Food hall coming to Frisco in 2021 set to be ‘pandemic-proof’

The food hall adjacent to the Frisco Fresh Market will open in early 2021. (Elizabeth Uclés/Community Impact Newspaper)
The food hall adjacent to the Frisco Fresh Market will open in early 2021. (Elizabeth Uclés/Community Impact Newspaper)

The food hall adjacent to the Frisco Fresh Market will open in early 2021. (Elizabeth Uclés/Community Impact Newspaper)

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The food hall spans two floors, each of which will have a bar. (Elizabeth Uclés/Community Impact Newspaper)
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The back of the food hall near the Frisco Fresh Market will house a beer garden. (Elizabeth Uclés/Community Impact Newspaper)
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The west side of the food hall’s property will be used for larger live music acts. (Elizabeth Uclés/Community Impact Newspaper)
A new food hall coming to Frisco next year plans to enhance the Frisco Fresh Market development while also differentiating itself from other similar concepts in the area.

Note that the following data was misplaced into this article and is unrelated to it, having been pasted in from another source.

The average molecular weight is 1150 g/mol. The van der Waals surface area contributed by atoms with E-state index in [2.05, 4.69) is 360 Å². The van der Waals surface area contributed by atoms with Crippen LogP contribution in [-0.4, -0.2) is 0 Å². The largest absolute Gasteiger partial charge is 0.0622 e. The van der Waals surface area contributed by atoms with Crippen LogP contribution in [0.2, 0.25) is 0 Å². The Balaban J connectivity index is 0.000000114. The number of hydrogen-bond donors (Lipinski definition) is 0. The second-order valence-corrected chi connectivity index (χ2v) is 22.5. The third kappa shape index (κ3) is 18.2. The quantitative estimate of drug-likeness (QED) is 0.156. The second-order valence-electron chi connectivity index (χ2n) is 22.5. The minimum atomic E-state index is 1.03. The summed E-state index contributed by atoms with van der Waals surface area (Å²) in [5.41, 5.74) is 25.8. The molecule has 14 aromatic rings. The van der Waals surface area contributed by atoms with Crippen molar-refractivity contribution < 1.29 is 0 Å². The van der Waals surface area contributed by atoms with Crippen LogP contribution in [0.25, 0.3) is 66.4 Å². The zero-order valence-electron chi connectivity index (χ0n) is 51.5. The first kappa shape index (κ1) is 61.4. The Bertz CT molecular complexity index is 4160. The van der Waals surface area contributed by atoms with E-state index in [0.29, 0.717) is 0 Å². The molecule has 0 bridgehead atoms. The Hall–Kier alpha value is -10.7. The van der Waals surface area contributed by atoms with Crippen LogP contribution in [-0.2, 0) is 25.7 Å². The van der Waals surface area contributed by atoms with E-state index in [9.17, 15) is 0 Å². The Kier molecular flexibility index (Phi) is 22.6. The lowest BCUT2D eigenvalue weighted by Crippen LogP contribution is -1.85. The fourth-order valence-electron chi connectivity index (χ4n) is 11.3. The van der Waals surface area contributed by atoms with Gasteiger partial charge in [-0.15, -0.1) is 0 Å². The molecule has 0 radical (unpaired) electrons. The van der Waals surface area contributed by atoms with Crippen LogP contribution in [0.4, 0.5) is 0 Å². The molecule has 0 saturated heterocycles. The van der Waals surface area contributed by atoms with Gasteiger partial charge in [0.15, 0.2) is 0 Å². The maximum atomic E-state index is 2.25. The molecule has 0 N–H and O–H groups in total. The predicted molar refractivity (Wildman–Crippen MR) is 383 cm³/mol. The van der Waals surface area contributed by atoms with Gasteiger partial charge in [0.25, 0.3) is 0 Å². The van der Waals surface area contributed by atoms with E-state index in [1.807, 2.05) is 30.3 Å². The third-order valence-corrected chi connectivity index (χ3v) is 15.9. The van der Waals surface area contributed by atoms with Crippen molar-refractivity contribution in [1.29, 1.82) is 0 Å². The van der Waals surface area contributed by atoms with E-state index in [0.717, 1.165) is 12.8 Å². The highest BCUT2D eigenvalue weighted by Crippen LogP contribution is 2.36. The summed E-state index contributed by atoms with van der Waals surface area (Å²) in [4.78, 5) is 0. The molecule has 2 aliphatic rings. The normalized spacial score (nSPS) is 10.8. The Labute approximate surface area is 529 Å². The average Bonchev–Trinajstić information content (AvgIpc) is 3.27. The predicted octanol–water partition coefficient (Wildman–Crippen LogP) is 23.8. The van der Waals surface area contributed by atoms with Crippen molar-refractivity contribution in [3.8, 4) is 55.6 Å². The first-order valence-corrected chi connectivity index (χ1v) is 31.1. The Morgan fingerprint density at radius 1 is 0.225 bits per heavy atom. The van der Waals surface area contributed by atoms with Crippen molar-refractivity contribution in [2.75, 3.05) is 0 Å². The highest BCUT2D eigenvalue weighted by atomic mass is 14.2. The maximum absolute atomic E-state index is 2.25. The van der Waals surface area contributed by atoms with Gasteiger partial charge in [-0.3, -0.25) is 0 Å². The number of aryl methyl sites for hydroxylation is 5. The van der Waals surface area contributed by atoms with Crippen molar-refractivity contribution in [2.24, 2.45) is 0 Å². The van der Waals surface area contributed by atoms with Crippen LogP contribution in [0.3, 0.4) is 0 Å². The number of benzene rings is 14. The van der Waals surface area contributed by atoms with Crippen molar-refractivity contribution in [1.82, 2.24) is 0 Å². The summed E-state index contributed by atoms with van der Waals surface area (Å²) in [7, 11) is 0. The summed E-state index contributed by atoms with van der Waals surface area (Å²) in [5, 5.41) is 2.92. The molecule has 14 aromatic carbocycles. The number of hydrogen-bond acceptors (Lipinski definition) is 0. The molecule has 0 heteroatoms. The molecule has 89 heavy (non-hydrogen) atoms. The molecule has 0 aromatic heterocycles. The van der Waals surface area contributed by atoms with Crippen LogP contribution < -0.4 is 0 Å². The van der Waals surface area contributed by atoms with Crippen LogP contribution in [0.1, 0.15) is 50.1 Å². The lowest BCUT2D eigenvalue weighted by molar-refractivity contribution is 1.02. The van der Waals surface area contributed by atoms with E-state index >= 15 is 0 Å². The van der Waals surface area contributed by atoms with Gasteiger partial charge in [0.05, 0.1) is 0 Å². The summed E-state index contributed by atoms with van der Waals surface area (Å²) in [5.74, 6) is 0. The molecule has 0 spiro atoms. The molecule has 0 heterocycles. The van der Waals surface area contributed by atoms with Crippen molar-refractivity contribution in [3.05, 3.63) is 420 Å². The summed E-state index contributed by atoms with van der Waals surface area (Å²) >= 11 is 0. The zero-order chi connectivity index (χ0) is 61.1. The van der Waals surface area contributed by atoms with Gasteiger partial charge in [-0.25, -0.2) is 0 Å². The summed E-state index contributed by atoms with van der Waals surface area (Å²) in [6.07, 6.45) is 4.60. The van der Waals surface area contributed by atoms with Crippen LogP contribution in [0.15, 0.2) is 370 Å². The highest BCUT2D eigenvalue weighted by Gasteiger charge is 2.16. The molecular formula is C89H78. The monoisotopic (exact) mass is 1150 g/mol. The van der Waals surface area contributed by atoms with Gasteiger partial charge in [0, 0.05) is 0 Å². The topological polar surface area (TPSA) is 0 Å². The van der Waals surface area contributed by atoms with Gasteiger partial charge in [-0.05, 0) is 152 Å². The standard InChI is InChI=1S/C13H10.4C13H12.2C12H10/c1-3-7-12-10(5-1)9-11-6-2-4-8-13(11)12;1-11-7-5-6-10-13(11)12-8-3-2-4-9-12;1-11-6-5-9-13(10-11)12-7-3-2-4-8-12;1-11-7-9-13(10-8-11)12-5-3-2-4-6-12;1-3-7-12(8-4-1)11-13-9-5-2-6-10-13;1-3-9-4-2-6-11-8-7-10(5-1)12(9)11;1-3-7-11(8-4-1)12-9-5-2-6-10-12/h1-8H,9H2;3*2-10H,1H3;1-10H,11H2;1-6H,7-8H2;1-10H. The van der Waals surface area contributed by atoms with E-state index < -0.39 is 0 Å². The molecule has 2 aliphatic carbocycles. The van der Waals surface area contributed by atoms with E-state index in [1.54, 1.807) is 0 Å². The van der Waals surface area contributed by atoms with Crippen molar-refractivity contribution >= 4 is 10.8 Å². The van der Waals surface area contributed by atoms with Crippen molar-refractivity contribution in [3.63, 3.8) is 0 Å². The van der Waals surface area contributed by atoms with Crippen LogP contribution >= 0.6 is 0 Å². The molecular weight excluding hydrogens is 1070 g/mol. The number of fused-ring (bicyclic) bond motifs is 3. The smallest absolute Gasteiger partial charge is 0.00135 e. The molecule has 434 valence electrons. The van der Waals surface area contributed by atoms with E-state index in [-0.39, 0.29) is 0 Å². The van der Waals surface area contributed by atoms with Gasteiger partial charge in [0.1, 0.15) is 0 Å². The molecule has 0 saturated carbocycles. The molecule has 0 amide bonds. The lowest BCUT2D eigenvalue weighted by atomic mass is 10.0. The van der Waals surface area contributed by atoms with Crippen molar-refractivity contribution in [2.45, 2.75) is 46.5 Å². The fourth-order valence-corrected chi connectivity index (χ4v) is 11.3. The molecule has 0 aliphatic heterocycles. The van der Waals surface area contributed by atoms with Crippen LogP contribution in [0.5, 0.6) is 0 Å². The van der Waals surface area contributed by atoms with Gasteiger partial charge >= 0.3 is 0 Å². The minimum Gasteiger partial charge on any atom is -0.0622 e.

Main Street Food Hall is expected to open in early 2021 along John W. Elliott Drive, said Doug Farr, vice president of The Taste Buds Group, the franchise developer behind the Frisco venue.

Variety of food choice is the No. 1 reason food halls are so popular, said David Daniels, senior vice president of marketing of The Food Hall Co., which brought Legacy Food Hall to Plano.

“It creates a communal eating experience,” Daniels said. “It’s just the diversification of cuisine and the opportunity to experiment and discover new things.”